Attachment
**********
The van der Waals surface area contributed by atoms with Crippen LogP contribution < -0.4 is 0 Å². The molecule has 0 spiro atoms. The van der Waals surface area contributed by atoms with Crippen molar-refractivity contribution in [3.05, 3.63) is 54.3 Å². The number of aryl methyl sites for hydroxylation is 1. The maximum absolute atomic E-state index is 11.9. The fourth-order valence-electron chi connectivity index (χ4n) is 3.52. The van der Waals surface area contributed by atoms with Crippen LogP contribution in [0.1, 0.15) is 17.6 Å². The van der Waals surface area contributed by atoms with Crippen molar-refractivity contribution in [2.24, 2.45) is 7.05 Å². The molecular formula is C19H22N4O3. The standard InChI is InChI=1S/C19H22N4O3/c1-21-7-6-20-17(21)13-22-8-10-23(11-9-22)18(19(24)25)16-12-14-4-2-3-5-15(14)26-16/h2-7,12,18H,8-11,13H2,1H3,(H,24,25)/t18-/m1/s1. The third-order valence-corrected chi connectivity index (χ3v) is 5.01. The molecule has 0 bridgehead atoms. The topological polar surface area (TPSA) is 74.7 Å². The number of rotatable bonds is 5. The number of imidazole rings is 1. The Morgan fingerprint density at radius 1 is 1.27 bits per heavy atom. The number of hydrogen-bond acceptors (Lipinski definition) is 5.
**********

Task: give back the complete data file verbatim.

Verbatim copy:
The van der Waals surface area contributed by atoms with Crippen LogP contribution < -0.4 is 0 Å². The molecule has 0 spiro atoms. The van der Waals surface area contributed by atoms with Crippen molar-refractivity contribution in [3.05, 3.63) is 54.3 Å². The number of aryl methyl sites for hydroxylation is 1. The maximum absolute atomic E-state index is 11.9. The fourth-order valence-electron chi connectivity index (χ4n) is 3.52. The van der Waals surface area contributed by atoms with Crippen LogP contribution in [0.1, 0.15) is 17.6 Å². The van der Waals surface area contributed by atoms with Crippen molar-refractivity contribution in [2.24, 2.45) is 7.05 Å². The molecular formula is C19H22N4O3. The standard InChI is InChI=1S/C19H22N4O3/c1-21-7-6-20-17(21)13-22-8-10-23(11-9-22)18(19(24)25)16-12-14-4-2-3-5-15(14)26-16/h2-7,12,18H,8-11,13H2,1H3,(H,24,25)/t18-/m1/s1. The third-order valence-corrected chi connectivity index (χ3v) is 5.01. The molecule has 0 bridgehead atoms. The topological polar surface area (TPSA) is 74.7 Å². The number of rotatable bonds is 5. The number of imidazole rings is 1. The Morgan fingerprint density at radius 1 is 1.27 bits per heavy atom. The number of hydrogen-bond acceptors (Lipinski definition) is 5.